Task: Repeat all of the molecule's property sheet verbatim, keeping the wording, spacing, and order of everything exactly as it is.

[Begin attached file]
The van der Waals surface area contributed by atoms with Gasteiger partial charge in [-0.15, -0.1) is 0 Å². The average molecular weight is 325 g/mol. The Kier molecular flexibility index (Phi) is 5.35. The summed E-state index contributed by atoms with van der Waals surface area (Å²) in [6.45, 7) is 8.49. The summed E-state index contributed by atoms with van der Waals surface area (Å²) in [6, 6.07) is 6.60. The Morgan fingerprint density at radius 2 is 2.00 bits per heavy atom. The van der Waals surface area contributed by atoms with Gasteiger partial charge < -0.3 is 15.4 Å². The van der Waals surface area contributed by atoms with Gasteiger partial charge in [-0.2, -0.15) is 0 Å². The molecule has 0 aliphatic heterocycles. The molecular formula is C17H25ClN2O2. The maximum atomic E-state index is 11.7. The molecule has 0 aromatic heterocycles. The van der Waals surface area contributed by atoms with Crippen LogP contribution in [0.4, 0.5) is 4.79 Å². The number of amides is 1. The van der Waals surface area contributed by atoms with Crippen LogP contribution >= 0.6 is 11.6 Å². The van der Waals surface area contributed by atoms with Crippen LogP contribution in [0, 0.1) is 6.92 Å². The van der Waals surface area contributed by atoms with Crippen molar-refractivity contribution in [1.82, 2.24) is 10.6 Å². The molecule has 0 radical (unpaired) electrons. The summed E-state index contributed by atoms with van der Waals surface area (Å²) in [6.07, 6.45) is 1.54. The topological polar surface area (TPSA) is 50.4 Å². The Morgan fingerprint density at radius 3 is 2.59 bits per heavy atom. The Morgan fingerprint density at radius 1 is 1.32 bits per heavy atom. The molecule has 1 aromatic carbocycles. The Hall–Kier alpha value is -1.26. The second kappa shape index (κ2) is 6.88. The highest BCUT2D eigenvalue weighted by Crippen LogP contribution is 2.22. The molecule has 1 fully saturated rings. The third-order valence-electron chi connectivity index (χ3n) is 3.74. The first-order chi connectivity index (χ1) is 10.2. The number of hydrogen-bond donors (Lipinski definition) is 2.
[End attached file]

The van der Waals surface area contributed by atoms with Gasteiger partial charge in [-0.15, -0.1) is 0 Å². The average molecular weight is 325 g/mol. The Kier molecular flexibility index (Phi) is 5.35. The summed E-state index contributed by atoms with van der Waals surface area (Å²) in [6.45, 7) is 8.49. The summed E-state index contributed by atoms with van der Waals surface area (Å²) in [6, 6.07) is 6.60. The Morgan fingerprint density at radius 2 is 2.00 bits per heavy atom. The van der Waals surface area contributed by atoms with Gasteiger partial charge < -0.3 is 15.4 Å². The van der Waals surface area contributed by atoms with Gasteiger partial charge in [-0.2, -0.15) is 0 Å². The molecule has 0 aliphatic heterocycles. The molecular formula is C17H25ClN2O2. The maximum atomic E-state index is 11.7. The molecule has 0 aromatic heterocycles. The van der Waals surface area contributed by atoms with Crippen LogP contribution in [0.4, 0.5) is 4.79 Å². The number of amides is 1. The van der Waals surface area contributed by atoms with Crippen LogP contribution >= 0.6 is 11.6 Å². The van der Waals surface area contributed by atoms with Crippen LogP contribution in [0, 0.1) is 6.92 Å². The van der Waals surface area contributed by atoms with Crippen molar-refractivity contribution in [1.82, 2.24) is 10.6 Å². The molecule has 0 radical (unpaired) electrons. The summed E-state index contributed by atoms with van der Waals surface area (Å²) in [6.07, 6.45) is 1.54. The topological polar surface area (TPSA) is 50.4 Å². The Morgan fingerprint density at radius 3 is 2.59 bits per heavy atom. The Morgan fingerprint density at radius 1 is 1.32 bits per heavy atom. The molecule has 1 aromatic carbocycles. The Hall–Kier alpha value is -1.26. The second kappa shape index (κ2) is 6.88. The highest BCUT2D eigenvalue weighted by Crippen LogP contribution is 2.22. The molecule has 1 fully saturated rings. The third-order valence-electron chi connectivity index (χ3n) is 3.74. The first-order chi connectivity index (χ1) is 10.2. The number of hydrogen-bond donors (Lipinski definition) is 2.